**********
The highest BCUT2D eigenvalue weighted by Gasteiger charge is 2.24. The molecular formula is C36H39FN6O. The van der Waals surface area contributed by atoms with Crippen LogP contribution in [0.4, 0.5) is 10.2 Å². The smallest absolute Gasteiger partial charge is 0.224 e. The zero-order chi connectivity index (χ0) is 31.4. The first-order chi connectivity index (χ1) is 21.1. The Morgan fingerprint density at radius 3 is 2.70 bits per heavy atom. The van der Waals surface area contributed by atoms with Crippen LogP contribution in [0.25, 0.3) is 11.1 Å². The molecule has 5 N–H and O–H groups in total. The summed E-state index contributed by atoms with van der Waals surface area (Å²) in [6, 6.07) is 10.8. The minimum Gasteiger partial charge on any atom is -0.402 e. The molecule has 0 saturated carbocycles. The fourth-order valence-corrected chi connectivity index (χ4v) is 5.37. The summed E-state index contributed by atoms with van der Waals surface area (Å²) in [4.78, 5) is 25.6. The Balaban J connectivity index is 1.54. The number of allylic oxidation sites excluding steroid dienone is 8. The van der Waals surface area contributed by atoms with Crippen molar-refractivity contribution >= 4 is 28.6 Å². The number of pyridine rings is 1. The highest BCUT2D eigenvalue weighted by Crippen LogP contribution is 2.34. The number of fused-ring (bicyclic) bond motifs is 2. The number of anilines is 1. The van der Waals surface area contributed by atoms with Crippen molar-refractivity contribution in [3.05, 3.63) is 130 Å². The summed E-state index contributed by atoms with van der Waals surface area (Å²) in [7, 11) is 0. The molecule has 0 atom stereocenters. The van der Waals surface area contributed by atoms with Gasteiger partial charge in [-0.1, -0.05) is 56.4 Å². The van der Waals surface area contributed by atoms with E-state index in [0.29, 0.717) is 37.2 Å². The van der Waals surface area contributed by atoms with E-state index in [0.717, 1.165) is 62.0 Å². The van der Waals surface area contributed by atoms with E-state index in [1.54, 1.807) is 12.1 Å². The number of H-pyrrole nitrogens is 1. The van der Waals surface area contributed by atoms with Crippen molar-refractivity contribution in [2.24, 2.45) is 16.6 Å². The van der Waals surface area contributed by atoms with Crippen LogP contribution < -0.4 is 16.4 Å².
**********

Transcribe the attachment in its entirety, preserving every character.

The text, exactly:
The highest BCUT2D eigenvalue weighted by Gasteiger charge is 2.24. The molecular formula is C36H39FN6O. The van der Waals surface area contributed by atoms with Crippen LogP contribution in [0.4, 0.5) is 10.2 Å². The smallest absolute Gasteiger partial charge is 0.224 e. The zero-order chi connectivity index (χ0) is 31.4. The first-order chi connectivity index (χ1) is 21.1. The Morgan fingerprint density at radius 3 is 2.70 bits per heavy atom. The van der Waals surface area contributed by atoms with Crippen LogP contribution in [0.25, 0.3) is 11.1 Å². The molecule has 5 N–H and O–H groups in total. The summed E-state index contributed by atoms with van der Waals surface area (Å²) in [6, 6.07) is 10.8. The minimum Gasteiger partial charge on any atom is -0.402 e. The molecule has 0 saturated carbocycles. The fourth-order valence-corrected chi connectivity index (χ4v) is 5.37. The summed E-state index contributed by atoms with van der Waals surface area (Å²) in [4.78, 5) is 25.6. The Balaban J connectivity index is 1.54. The number of allylic oxidation sites excluding steroid dienone is 8. The van der Waals surface area contributed by atoms with Crippen molar-refractivity contribution >= 4 is 28.6 Å². The number of pyridine rings is 1. The highest BCUT2D eigenvalue weighted by Crippen LogP contribution is 2.34. The number of fused-ring (bicyclic) bond motifs is 2. The number of anilines is 1. The van der Waals surface area contributed by atoms with Crippen molar-refractivity contribution in [3.05, 3.63) is 130 Å². The summed E-state index contributed by atoms with van der Waals surface area (Å²) in [7, 11) is 0. The molecule has 0 atom stereocenters. The van der Waals surface area contributed by atoms with Gasteiger partial charge in [-0.1, -0.05) is 56.4 Å². The van der Waals surface area contributed by atoms with E-state index in [0.29, 0.717) is 37.2 Å². The van der Waals surface area contributed by atoms with E-state index in [0.717, 1.165) is 62.0 Å². The van der Waals surface area contributed by atoms with E-state index in [1.54, 1.807) is 12.1 Å². The number of H-pyrrole nitrogens is 1. The van der Waals surface area contributed by atoms with Crippen molar-refractivity contribution in [2.24, 2.45) is 16.6 Å². The van der Waals surface area contributed by atoms with Crippen LogP contribution < -0.4 is 16.4 Å².